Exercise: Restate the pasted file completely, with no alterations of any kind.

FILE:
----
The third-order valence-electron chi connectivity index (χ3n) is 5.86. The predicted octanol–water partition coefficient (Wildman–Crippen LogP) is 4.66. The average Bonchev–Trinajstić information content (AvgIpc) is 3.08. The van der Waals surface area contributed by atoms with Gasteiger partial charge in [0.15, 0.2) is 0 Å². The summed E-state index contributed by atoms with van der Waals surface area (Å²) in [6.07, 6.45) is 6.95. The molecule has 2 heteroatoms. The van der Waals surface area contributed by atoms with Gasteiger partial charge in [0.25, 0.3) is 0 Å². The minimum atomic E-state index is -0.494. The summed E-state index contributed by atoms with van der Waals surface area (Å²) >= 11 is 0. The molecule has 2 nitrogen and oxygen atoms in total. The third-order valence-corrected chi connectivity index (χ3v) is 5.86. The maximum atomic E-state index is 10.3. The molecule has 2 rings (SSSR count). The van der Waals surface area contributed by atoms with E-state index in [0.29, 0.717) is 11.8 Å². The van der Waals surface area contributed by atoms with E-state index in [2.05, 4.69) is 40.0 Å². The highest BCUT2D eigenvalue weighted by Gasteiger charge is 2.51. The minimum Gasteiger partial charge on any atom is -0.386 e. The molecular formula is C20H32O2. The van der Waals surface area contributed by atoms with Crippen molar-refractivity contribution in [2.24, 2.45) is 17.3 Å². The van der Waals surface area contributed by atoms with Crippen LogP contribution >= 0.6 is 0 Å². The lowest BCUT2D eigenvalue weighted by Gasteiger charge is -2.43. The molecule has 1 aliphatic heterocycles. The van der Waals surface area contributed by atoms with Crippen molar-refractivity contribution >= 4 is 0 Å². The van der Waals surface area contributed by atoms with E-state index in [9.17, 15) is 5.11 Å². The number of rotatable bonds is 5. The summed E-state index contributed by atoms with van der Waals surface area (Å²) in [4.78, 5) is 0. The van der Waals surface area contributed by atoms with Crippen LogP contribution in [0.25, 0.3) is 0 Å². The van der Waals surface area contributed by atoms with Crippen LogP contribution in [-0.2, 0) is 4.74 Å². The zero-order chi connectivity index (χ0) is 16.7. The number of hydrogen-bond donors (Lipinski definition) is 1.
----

The third-order valence-electron chi connectivity index (χ3n) is 5.86. The predicted octanol–water partition coefficient (Wildman–Crippen LogP) is 4.66. The average Bonchev–Trinajstić information content (AvgIpc) is 3.08. The van der Waals surface area contributed by atoms with Gasteiger partial charge in [0.15, 0.2) is 0 Å². The summed E-state index contributed by atoms with van der Waals surface area (Å²) in [6.07, 6.45) is 6.95. The molecule has 2 heteroatoms. The van der Waals surface area contributed by atoms with Gasteiger partial charge in [0.25, 0.3) is 0 Å². The minimum atomic E-state index is -0.494. The summed E-state index contributed by atoms with van der Waals surface area (Å²) >= 11 is 0. The molecule has 2 nitrogen and oxygen atoms in total. The third-order valence-corrected chi connectivity index (χ3v) is 5.86. The maximum atomic E-state index is 10.3. The molecule has 2 rings (SSSR count). The van der Waals surface area contributed by atoms with E-state index in [0.29, 0.717) is 11.8 Å². The van der Waals surface area contributed by atoms with E-state index in [2.05, 4.69) is 40.0 Å². The highest BCUT2D eigenvalue weighted by Gasteiger charge is 2.51. The minimum Gasteiger partial charge on any atom is -0.386 e. The molecular formula is C20H32O2. The van der Waals surface area contributed by atoms with Crippen molar-refractivity contribution in [2.24, 2.45) is 17.3 Å². The van der Waals surface area contributed by atoms with Crippen LogP contribution >= 0.6 is 0 Å². The lowest BCUT2D eigenvalue weighted by Gasteiger charge is -2.43. The molecule has 1 aliphatic heterocycles. The van der Waals surface area contributed by atoms with Crippen molar-refractivity contribution >= 4 is 0 Å². The van der Waals surface area contributed by atoms with E-state index in [9.17, 15) is 5.11 Å². The number of rotatable bonds is 5. The summed E-state index contributed by atoms with van der Waals surface area (Å²) in [4.78, 5) is 0. The van der Waals surface area contributed by atoms with Crippen LogP contribution in [0.25, 0.3) is 0 Å². The van der Waals surface area contributed by atoms with Crippen LogP contribution in [-0.2, 0) is 4.74 Å². The zero-order chi connectivity index (χ0) is 16.7. The number of hydrogen-bond donors (Lipinski definition) is 1.